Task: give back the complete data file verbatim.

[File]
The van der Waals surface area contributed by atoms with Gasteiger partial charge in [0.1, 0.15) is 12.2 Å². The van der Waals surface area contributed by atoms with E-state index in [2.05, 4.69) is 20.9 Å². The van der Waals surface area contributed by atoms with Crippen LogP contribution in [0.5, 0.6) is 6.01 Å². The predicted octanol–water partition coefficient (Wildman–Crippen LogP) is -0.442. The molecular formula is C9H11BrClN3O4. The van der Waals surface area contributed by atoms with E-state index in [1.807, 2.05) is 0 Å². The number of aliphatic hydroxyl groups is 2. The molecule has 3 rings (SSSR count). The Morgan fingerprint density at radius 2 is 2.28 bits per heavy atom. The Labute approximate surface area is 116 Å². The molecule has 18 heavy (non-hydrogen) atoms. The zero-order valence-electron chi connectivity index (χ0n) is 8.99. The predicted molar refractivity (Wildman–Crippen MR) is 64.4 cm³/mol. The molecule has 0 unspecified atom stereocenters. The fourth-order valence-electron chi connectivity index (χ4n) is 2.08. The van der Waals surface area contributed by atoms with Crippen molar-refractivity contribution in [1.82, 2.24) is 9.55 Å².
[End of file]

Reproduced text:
The van der Waals surface area contributed by atoms with Gasteiger partial charge in [0.1, 0.15) is 12.2 Å². The van der Waals surface area contributed by atoms with E-state index in [2.05, 4.69) is 20.9 Å². The van der Waals surface area contributed by atoms with Crippen LogP contribution in [0.5, 0.6) is 6.01 Å². The predicted octanol–water partition coefficient (Wildman–Crippen LogP) is -0.442. The molecular formula is C9H11BrClN3O4. The van der Waals surface area contributed by atoms with E-state index in [1.807, 2.05) is 0 Å². The number of aliphatic hydroxyl groups is 2. The molecule has 3 rings (SSSR count). The Morgan fingerprint density at radius 2 is 2.28 bits per heavy atom. The Labute approximate surface area is 116 Å². The molecule has 18 heavy (non-hydrogen) atoms. The zero-order valence-electron chi connectivity index (χ0n) is 8.99. The predicted molar refractivity (Wildman–Crippen MR) is 64.4 cm³/mol. The molecule has 0 unspecified atom stereocenters. The fourth-order valence-electron chi connectivity index (χ4n) is 2.08. The van der Waals surface area contributed by atoms with Crippen molar-refractivity contribution in [1.82, 2.24) is 9.55 Å².